I love making these cord bracelets. There are so many ways to knot, macrame, or twist them up. And I’m definitely hooked on it now!
Today I’ve got this infinity knot bracelet to show you. It’s really quite easy to do, although it does require some concentration while you are making the knot. But you can easily bang it out in about an hour’s worth of active time, with time in between for drying and such.
Here’s what you’ll need:
- 3/8″ wide white ribbon, 16″
- binder clips
- fabric stiffener
- fabric glue
- Korean knotting cord, in 1.5mm or 2mm, or a combination, 1 yard of each color
- fusible velcro
For this bracelet, I used a combination of 1.5mm and 2mm cord. As you may be able to tell from the photo above, the center green cord is 2mm and the light and dark blue ones are 1.5mm, slightly thinner. It worked out well, even though I was kind of skeptical at first.
Decide what you want your pattern to be. I chose a green center with light blue and dark blue on the outsides. I thought it looked suitably preppy for what is sort of a preppy-type knot.
You want to choose your pattern first, but you won’t worry about keeping it in this order until you’ve got your knot completed.
Find the center of your cords, making sure that they are all stacked evenly (that is, you don’t have one cord that’s shorter than the others on one end and longer on the other).
Step 1: Time to start knotting! Keeping the center of your cords at the top, take the left-hand cords and bring the ends up and over, laying them on top of themselves higher up. You are essentially making a loop with the left cords.
Step 2: Now, bring the right hand cords behind that loop.
Step 3: Bring the ends of the right hand cords up and over the ends of the left hand cords, laying them on top.
Step 4: You’ll notice you have a loop at the top, the center of which should be the center of your cords (it’s not that important at this point that it be perfectly centered, but I wanted you to know how to identify this loop). You will now bring the ends of the right-hand cords (that you just bent up over the left cords) under the first side (left) of this loop. Don’t worry, you’re almost there!
Step 5: Here’s the trickiest part, but you are almost done. Looking at the photo above, you’ll see there’s another loop right below the cords you are working with. This is the initial loop that you made on the left side. Feed the ends of the right cords over the top of that loop. (See below.) After you feed it over the top of that loop, go back under the right side of the top loop, the “center of the cords loop,” if you will.
Step 6: Last knotting step! Bring the cords you have been working with up and through the loop you originally created with the left-hand cords. You are essentially bringing it up and over the right side of this loop. You’ll see that your knot is complete with this last step.
If this seems a tad confusing, check this diagram for steps 5 and 6:
Phew! Done knotting. You’ll want to tighten the knot up a bit, but not too much.
This looks a mess. It’s time to fix up your cords so they follow your original pattern idea. It’s easiest to do this step by step, following the line of the knot. So pick a part of the knot to start on, and begin forming the strings into the pattern.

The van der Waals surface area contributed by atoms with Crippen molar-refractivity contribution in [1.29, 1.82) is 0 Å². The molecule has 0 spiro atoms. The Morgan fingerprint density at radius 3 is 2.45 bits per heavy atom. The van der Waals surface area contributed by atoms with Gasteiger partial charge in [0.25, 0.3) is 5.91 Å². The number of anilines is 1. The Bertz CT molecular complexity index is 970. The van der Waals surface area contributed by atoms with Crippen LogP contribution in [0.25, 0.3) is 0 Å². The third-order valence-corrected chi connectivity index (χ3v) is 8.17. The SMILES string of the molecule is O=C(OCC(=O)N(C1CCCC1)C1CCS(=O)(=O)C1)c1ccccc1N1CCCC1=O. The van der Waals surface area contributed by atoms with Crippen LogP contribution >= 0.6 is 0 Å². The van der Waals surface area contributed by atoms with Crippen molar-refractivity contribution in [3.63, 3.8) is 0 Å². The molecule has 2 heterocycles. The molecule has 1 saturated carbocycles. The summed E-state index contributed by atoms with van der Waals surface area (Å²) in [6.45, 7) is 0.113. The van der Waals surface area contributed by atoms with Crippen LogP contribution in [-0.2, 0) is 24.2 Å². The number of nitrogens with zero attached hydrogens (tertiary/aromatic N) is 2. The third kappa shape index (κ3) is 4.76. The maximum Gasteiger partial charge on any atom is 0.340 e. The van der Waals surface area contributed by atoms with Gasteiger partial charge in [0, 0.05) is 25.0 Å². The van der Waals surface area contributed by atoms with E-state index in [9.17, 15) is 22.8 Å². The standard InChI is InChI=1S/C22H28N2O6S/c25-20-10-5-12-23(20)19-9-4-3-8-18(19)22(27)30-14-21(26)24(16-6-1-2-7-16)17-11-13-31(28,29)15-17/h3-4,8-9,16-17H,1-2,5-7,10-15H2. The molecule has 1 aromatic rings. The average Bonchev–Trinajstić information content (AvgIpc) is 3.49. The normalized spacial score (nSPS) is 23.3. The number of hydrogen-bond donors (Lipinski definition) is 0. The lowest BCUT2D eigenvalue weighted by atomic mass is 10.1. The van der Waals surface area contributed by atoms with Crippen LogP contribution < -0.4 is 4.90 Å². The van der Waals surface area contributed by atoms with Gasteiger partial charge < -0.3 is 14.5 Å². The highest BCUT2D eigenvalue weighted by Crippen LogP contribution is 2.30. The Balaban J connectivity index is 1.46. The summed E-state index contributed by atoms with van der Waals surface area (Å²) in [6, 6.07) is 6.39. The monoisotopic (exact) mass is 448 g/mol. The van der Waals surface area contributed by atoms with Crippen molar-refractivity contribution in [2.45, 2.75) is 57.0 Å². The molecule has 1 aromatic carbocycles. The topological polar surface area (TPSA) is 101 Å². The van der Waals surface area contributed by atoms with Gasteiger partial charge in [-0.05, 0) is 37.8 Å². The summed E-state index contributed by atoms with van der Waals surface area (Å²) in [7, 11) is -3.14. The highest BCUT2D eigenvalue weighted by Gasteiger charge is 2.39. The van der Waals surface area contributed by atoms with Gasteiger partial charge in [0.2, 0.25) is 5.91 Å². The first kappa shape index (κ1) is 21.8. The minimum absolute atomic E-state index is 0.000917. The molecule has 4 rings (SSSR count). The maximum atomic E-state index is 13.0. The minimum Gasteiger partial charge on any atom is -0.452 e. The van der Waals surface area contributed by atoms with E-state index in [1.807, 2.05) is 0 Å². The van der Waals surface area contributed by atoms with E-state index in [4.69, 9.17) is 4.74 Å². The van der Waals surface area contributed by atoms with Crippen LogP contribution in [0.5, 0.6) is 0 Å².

You’ll see I started with the cords that come out of the right side of the knot. Continue to straighten them, following the cords along through the knot. Here, I’ve straightened them past the first left-hand loop.
And a bit more, and we’re done! Time to tighten up the knot properly.
Tighten up the knot by pulling gently from the inside of the knot out. Don’t simply pull on the ends, or you’ll undo all your good work. Start with a section towards the middle and tighten that area, and move outward pulling up slack until you get to the outside of the knot. You’ll have to fiddle with it a bit, because you don’t want to pull it so tightly that the pattern gets distorted.
Lovely! Next, we need to stiffen up the knot so that it keeps this great knot and pattern. For that, we use fabric stiffener and a brush. Simply brush a generous amount of fabric stiffener onto the knot, coating both sides and letting the stiffener soak in.
Following the directions on your fabric stiffener, let this knot dry. You’re going to need the knot to conform to your wrist, though, so you’ll want to dry it in a curved position. I used the binder clips to set my knot up with a slight curve to it. Clip the edges of the knot so that the cords don’t get kinked.
Then bend the knot into a curve that will conform to your wrist (it doesn’t have to be exact).
Once it’s dry, you’ll add the backing to the free-hanging cords to create the band of your bracelet. Cut two pieces of 3/8″ ribbon to about 8″ each. Using your fabric glue, glue the cords in their pattern to the ribbon, extending the ribbon a little bit into the knot, but not so much that the ribbon shows through the holes in the knot. The idea here is to hide completely the ribbon that is holding the cords in place.
Let the fabric glue dry with the bracelet shaped into a curved position as it will be on your arm.
Once everything is dry, you can cut your bracelet to the proper length, making sure to leave about 2″ for the overlapping clasp. You can add a little fabric glue to the ends to prevent fraying. To create a clasp, add some fusible velcro to the band.
Make sure you actually put it on to measure where you want the ends to overlap, and make sure you are putting the velcro on the proper sides of the band.
All done! Wear it with pride. And jeans.
Oh my, how I love this! The knot is beautiful, and the colors are so fresh and nautical — dare I say knotical?